Insulation relies on the principle of trapping air in a foam or mesh of fibers. Since air is a good insulator, this reduces the heat transfer through the material. It is important that the air is trapped in pockets or cells. If the air is simply held in a bag or between two sheets of material as in the case of double glazing, the effect of the insulation is not as great as air currents carry some heat through the trapped air from one surface to another.
What is Insulation Used For?
Insulation has many uses.
- It's used in the walls and lofts of homes to prevent heat loss to the outside air
- Pipes are insulated to prevent them freezing
- Double or triple glazing relies on trapping a layer of insulating air between sheets of glass. The air in the intervening space reduces conduction of heat from the inner pane to the outer pane of glass and loss of that heat to the outside air
- Insulation is used to lag boilers and the hot water pipes of central heating systems in order to maximize the heat flowing to radiators. Insulation is also important around steam pipes in power stations as vast amounts of heat would be lost from the steam which could have a much higher temperature than 100 C or 212 F when under pressure. Asbestos was once used for lagging pipes and boilers in ships, trains, heating systems etc. It had the advantage of being a good insulator when formed into boards, ropes or lagging and also was heat resistant since it was of mineral origin. Its use has been more or less discontinued due to the hazardous affect of asbestos fibers which cause a chronic lung disease called asbestosis.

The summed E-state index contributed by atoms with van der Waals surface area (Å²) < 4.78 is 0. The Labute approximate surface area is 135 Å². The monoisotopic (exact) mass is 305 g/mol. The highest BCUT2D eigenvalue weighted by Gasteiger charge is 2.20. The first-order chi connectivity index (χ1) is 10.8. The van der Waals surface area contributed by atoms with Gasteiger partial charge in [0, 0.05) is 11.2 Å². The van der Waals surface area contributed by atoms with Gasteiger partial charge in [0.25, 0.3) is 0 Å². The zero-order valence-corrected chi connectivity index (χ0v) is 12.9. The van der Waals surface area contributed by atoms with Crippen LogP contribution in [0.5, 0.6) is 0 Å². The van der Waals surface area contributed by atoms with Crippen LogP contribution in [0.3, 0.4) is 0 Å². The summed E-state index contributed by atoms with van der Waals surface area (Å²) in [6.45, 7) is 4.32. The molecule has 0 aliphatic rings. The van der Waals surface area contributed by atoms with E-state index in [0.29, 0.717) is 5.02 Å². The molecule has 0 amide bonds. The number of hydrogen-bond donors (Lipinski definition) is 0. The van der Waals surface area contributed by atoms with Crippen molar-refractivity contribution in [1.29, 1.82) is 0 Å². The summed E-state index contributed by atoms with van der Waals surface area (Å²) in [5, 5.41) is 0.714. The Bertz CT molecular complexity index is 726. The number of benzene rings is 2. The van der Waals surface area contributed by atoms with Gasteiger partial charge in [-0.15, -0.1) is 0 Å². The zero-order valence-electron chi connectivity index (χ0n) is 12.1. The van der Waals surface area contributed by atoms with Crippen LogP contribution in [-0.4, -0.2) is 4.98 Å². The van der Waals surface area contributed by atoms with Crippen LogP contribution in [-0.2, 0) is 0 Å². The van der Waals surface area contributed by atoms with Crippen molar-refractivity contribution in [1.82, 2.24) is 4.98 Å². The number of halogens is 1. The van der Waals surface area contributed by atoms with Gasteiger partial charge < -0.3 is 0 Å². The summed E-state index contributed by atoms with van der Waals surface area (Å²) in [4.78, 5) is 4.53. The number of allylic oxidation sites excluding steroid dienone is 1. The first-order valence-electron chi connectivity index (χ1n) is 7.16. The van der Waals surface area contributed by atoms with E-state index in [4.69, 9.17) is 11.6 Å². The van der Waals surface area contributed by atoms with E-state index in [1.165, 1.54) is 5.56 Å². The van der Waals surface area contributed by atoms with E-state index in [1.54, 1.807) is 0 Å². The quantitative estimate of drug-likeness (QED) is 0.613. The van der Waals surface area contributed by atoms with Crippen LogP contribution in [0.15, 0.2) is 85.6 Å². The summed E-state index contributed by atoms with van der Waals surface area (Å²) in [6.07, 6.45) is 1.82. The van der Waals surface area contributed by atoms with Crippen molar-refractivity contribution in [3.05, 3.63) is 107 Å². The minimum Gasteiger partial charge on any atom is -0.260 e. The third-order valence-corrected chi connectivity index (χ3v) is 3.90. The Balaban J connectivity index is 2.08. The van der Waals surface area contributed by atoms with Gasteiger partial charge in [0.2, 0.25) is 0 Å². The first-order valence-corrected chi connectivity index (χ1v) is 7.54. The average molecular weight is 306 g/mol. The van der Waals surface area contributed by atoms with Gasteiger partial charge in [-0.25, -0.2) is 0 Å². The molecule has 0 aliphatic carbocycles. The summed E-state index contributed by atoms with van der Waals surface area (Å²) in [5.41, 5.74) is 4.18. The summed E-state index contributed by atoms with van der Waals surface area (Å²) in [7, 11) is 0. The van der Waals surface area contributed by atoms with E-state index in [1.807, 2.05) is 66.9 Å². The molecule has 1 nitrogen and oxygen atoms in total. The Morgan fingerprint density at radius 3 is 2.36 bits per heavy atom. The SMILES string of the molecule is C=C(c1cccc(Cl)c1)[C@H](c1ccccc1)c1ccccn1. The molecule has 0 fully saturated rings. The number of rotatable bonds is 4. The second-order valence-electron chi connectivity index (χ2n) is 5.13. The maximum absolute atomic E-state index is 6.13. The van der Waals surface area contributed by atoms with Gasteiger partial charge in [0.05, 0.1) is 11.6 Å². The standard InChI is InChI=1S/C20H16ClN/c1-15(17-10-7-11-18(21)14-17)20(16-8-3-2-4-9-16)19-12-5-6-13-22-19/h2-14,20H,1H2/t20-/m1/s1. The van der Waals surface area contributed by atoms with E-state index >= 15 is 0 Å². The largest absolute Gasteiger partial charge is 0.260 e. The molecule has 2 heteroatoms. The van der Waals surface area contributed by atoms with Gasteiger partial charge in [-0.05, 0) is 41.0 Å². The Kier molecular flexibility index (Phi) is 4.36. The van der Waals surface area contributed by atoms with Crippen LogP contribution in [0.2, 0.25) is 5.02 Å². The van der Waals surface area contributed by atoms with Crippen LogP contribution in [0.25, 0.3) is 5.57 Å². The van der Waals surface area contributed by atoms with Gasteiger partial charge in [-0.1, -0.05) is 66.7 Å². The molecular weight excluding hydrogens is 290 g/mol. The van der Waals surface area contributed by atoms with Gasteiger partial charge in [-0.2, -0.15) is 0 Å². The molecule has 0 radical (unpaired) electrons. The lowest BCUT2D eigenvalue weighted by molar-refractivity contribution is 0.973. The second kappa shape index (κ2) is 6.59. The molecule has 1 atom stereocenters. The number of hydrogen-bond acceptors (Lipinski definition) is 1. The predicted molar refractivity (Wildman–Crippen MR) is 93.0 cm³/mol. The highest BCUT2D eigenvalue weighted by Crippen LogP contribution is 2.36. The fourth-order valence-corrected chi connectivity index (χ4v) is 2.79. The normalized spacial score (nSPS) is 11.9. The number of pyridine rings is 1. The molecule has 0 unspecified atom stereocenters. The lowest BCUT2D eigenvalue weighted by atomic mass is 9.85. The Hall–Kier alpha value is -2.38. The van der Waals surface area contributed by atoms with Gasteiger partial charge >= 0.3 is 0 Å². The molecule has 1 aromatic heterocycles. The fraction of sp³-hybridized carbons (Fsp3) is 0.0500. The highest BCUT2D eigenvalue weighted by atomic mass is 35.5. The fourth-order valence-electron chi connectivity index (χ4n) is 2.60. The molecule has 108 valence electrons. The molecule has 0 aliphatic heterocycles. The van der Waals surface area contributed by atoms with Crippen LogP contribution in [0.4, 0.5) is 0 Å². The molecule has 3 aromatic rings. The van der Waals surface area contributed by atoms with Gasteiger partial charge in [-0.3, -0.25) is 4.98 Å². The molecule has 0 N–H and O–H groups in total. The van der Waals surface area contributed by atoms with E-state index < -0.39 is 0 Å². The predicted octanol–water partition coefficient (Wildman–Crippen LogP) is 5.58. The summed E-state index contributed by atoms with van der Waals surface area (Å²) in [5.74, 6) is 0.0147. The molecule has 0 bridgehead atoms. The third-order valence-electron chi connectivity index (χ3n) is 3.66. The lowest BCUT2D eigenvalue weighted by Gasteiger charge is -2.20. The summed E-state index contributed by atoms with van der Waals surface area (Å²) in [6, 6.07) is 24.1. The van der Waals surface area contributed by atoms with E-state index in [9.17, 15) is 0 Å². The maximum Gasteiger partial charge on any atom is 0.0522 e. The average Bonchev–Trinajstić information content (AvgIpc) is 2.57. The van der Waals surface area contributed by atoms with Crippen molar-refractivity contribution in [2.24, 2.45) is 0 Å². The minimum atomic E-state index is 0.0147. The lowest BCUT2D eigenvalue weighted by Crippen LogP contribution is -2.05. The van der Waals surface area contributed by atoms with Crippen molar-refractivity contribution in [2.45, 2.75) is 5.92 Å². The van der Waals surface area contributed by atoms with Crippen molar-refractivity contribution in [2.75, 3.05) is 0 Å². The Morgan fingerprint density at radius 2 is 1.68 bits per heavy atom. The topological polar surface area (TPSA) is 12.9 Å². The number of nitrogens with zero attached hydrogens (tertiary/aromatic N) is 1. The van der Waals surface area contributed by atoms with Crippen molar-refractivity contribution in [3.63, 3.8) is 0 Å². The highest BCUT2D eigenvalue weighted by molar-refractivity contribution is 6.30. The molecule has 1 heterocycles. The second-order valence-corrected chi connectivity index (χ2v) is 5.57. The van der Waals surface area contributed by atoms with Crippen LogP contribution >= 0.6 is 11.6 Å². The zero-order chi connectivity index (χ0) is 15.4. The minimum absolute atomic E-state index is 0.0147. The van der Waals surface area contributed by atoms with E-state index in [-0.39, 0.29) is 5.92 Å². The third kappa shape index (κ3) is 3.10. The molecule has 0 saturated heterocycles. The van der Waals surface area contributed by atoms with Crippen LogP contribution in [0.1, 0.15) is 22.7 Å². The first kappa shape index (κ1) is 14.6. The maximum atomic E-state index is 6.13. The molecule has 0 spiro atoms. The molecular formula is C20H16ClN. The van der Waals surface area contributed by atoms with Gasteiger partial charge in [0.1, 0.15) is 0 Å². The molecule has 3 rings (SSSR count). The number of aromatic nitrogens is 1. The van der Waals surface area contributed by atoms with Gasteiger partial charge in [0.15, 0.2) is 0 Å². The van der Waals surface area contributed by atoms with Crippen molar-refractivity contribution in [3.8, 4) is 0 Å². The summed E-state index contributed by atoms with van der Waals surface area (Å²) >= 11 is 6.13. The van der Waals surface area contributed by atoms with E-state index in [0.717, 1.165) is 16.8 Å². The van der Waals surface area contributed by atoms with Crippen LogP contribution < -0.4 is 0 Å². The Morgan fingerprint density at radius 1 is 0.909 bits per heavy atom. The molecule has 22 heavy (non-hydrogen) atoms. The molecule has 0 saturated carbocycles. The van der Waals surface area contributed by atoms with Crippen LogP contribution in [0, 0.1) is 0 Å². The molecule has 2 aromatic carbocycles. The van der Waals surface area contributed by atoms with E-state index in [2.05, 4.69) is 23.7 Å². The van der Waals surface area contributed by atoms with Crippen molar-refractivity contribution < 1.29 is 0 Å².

- The walls of fridges and freezers are hollow when manufactured and are then insulated with an expanding foam. This reduces the flow of heat from the ambient air into the fridge cavity. Cooler boxes are also insulated in a similar way.
- Handles of saucepans, frying pans and other cooking utensils are made from wood, Bakelite or other plastic which acts as a thermal insulator to prevent you burning your hand.
- The wings and fuselage of the space shuttle and other spacecraft needed to be insulated to prevent the delicate skin from being melted due to friction with the air during re-entry through Earth's atmosphere. In the case of the space shuttle, light weight insulating and heat resistant foam tiles were used and these were bonded to the body of the shuttle.
How to Save Energy in Your Home With Insulation
- Insulate Your Loft. Insulation in the home takes several forms. In the loft, the space between the floor joists is commonly insulated with between 100 to 20 mm (4 to 8) inches of fiber glass, rock wool, sheep's wool or shredded paper impregnated with a fire retardant chemical. More up to date building regulations recommend a greater thickness of material. The space between the roof rafters can also be insulated either with the materials mentioned above, or a foam can be sprayed onto the inner surface of the roof.